Provost Umphrey Stadium will be home to revived Lamar football team

Marilyn Tennissen Nov. 11, 2008, 5:38am

Walter Umphrey, left, with Lamar University President James Simmons at the naming of the Provost Umphrey Stadium.

Beaumont attorney Walter Umprhey's name keeps popping up all over Texas, and not just in the courtroom. When the Lamar University football team returns to the gridiron two years from now it will be in the newly named Provost Umphrey Stadium.

University officials made the announcement Monday, Nov. 10, that Cardinal Stadium will become Provost Umprhey stadium in recognition of a $3 million contribution from the Beaumont law firm and an additional $1 million gift from attorney Walter Umphrey and his wife Sheila.

The LU football program has been reinstated after almost 20 years and the revived Cardinal football team will have its first season in 2010.

The gifts from the law firm and the Umphreys will "enable the university to move ahead with the return of a competitive football program," Lamar President Jimmy Simmons said.

"Jimmy Simmons has done wonders for this university and Lamar University is the future of Southeast Texas - the absolute future," Walter Umphrey said after introducing senior partners Bryan Blevins, Paul "Chip" Ferguson, Joe Fisher, James Payne and David Wilson.

"We didn't give the gift necessarily for football. We did it for Lamar University," Umphrey said. "They thought it was a great idea."

The campus already boasts the Sheila Umphrey Recreational Sports Center, made possible by a $5 million donation from Walter Umphrey. It was the single largest donation in the University's history.

Elsewhere in Southeast Texas, residents can visit Walter Umphrey State Park on Pleasure Island for an afternoon of fishing, or receive treatment at the Walter Umphrey Cancer Center of Southeast Texas.

At Umphrey's alma mater, Baylor University in Waco, the Sheila and Walter Umphrey Law Center provides training for the next generation of attorneys.

All of the named facilities were the result of large contributions from Umphrey or his family.

"The Provost Umphrey Law Firm has long been recognized as the home for steadfast champions of the rights of individuals," President Simmons said. "The women and men of Provost Umphrey are as committed to the communities of Southeast Texas as they are to the clients they serve so diligently."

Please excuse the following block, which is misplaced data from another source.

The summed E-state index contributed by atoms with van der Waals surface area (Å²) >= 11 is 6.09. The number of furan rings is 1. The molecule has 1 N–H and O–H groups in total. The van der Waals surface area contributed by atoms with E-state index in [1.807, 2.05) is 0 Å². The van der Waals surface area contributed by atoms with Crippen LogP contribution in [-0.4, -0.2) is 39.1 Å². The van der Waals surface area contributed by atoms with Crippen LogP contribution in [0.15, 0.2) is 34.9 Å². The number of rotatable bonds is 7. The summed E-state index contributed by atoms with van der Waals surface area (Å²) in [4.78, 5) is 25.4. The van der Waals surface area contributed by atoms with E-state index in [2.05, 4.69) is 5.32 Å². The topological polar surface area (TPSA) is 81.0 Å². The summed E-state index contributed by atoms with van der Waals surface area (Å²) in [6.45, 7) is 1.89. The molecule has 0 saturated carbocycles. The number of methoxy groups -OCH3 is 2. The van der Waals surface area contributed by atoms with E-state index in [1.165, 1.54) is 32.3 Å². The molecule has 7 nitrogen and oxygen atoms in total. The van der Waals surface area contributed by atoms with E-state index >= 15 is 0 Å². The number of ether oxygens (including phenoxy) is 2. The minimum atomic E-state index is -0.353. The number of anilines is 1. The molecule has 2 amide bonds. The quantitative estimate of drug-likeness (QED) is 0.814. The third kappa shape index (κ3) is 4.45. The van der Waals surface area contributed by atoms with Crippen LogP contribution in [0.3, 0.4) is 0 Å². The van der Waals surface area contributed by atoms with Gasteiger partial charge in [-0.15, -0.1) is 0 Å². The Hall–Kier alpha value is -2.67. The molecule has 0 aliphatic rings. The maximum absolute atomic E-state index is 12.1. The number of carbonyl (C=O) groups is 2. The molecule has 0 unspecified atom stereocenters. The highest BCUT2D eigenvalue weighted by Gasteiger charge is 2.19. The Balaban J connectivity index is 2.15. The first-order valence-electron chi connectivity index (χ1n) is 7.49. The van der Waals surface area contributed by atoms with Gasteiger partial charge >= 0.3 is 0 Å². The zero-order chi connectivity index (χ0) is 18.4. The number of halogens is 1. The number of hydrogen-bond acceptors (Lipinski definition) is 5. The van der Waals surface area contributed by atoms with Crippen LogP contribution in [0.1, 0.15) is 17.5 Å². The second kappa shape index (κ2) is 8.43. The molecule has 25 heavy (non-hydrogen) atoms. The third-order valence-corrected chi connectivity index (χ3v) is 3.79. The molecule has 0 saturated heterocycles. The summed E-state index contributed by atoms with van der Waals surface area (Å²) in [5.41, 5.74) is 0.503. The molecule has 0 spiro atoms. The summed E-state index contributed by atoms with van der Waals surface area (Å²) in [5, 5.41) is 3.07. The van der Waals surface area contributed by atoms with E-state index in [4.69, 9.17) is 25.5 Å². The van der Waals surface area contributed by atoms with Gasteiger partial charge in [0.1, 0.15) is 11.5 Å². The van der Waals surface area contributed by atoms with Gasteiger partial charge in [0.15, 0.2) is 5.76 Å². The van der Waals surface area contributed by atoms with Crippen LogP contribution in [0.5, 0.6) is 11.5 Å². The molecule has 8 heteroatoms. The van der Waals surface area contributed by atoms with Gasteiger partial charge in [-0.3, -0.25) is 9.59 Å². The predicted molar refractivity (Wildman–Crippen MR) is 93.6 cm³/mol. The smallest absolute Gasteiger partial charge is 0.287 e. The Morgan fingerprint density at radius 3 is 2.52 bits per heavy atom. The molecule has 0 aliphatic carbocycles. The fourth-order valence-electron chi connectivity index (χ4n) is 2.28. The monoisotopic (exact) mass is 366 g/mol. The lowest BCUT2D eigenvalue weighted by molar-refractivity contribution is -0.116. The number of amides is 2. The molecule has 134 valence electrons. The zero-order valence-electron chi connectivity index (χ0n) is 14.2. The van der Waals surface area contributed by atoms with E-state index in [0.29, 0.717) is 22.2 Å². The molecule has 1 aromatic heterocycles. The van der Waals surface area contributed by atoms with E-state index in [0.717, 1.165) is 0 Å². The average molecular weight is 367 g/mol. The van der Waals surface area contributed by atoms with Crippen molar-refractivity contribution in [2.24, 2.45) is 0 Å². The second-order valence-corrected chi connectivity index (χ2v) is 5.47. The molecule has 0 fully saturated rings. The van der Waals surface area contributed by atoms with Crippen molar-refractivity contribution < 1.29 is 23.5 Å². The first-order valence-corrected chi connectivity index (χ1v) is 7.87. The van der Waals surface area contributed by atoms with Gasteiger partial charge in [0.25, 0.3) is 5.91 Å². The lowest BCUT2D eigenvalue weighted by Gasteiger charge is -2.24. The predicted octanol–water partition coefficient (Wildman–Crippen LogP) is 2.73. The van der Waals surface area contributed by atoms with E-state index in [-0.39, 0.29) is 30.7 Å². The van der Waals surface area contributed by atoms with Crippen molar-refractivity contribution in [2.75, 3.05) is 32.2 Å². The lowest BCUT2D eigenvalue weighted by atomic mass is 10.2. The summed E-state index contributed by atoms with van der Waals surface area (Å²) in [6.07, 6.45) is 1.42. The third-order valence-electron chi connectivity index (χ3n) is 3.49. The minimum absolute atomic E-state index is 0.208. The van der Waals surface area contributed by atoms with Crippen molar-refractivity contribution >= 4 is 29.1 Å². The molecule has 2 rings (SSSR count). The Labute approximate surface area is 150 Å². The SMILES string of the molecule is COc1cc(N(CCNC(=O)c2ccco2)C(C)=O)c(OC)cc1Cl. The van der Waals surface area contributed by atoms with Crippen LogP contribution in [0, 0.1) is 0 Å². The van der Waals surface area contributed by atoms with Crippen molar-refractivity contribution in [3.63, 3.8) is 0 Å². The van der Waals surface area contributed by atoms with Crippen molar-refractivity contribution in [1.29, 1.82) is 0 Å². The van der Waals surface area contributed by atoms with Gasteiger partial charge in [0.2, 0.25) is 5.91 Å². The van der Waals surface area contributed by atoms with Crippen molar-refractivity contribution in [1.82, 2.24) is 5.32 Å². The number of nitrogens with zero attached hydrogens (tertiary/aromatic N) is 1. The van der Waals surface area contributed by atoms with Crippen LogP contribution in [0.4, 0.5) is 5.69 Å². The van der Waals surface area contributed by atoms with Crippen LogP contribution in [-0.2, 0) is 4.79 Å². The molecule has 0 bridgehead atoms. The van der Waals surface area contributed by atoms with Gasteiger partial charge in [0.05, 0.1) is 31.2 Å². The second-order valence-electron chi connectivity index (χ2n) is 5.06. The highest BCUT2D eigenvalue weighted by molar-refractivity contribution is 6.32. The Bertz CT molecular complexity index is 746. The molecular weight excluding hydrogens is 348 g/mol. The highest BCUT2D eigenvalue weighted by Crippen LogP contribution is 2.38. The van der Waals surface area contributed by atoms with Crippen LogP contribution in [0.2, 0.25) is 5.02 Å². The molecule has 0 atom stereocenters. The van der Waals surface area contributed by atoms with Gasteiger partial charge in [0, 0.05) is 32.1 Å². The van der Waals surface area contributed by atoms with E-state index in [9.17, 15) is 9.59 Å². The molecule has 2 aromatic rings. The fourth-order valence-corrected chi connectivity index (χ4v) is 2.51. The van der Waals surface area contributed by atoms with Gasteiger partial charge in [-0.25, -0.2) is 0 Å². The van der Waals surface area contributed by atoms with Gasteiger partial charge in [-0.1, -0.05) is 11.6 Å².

"Private gifts can transform a university," he said. "These major gifts make it possible to begin the many steps necessary to prepare the Cardinals to be competitive on the gridiron."

Lamar will field a team in fall 2009, with scholarship and walk-on student-athletes, but will not begin playing outside competition until fall 2010. LU will play a full NCAA schedule as a Football Championship Subdivision (FCS) Independent in 2010 before officially rejoining the Southland Conference as a football member in 2011, when the university will play a full 8-game conference schedule.

Campus leaders consider the return of NCAA football a powerful and important enrollment management tool.

"With the excitement collegiate football brings, we will see more and more prospective students moving Lamar University to the head of their list," Simmons said.

A native of Port Arthur, Umphrey received a football scholarship to Southern Methodist University, then transferred to Baylor, ultimately earning two degrees there, the bachelor of business administration in 1959 and a juris doctorate in 1965.

He returned to Southeast Texas and joined the Jefferson County District Attorney's Office as a prosecuting attorney, ultimately becoming chief felony prosecutor.

In 1969, Umphrey co-founded a law office in Port Arthur with David Provost. The firm, known nationally for its many successful class action lawsuit settlements, now has 53 attorneys and more than 200 staff members working from Beaumont and additional offices in Houston, Nashville, Little Rock, Tyler and Washington, D.C.

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